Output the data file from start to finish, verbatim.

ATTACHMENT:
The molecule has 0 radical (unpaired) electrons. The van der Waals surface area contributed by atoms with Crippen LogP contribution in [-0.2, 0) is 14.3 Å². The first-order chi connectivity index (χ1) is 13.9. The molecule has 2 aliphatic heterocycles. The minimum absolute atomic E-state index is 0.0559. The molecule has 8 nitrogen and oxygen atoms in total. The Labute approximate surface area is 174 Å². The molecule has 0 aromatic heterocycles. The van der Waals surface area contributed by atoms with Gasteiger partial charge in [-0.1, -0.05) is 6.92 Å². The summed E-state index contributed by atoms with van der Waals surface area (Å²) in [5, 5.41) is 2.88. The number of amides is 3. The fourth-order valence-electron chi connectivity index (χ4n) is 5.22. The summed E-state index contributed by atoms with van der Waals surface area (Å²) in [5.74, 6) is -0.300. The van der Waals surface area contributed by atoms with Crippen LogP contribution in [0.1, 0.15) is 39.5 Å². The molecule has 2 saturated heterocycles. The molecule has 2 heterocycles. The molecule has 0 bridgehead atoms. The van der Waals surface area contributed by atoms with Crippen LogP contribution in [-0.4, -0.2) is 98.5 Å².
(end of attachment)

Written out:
The molecule has 0 radical (unpaired) electrons. The van der Waals surface area contributed by atoms with Crippen LogP contribution in [-0.2, 0) is 14.3 Å². The first-order chi connectivity index (χ1) is 13.9. The molecule has 2 aliphatic heterocycles. The minimum absolute atomic E-state index is 0.0559. The molecule has 8 nitrogen and oxygen atoms in total. The Labute approximate surface area is 174 Å². The molecule has 0 aromatic heterocycles. The van der Waals surface area contributed by atoms with Gasteiger partial charge in [-0.1, -0.05) is 6.92 Å². The summed E-state index contributed by atoms with van der Waals surface area (Å²) in [5, 5.41) is 2.88. The number of amides is 3. The fourth-order valence-electron chi connectivity index (χ4n) is 5.22. The summed E-state index contributed by atoms with van der Waals surface area (Å²) in [5.74, 6) is -0.300. The van der Waals surface area contributed by atoms with Crippen LogP contribution in [0.1, 0.15) is 39.5 Å². The molecule has 2 saturated heterocycles. The molecule has 2 heterocycles. The molecule has 0 bridgehead atoms. The van der Waals surface area contributed by atoms with Crippen LogP contribution in [-0.4, -0.2) is 98.5 Å².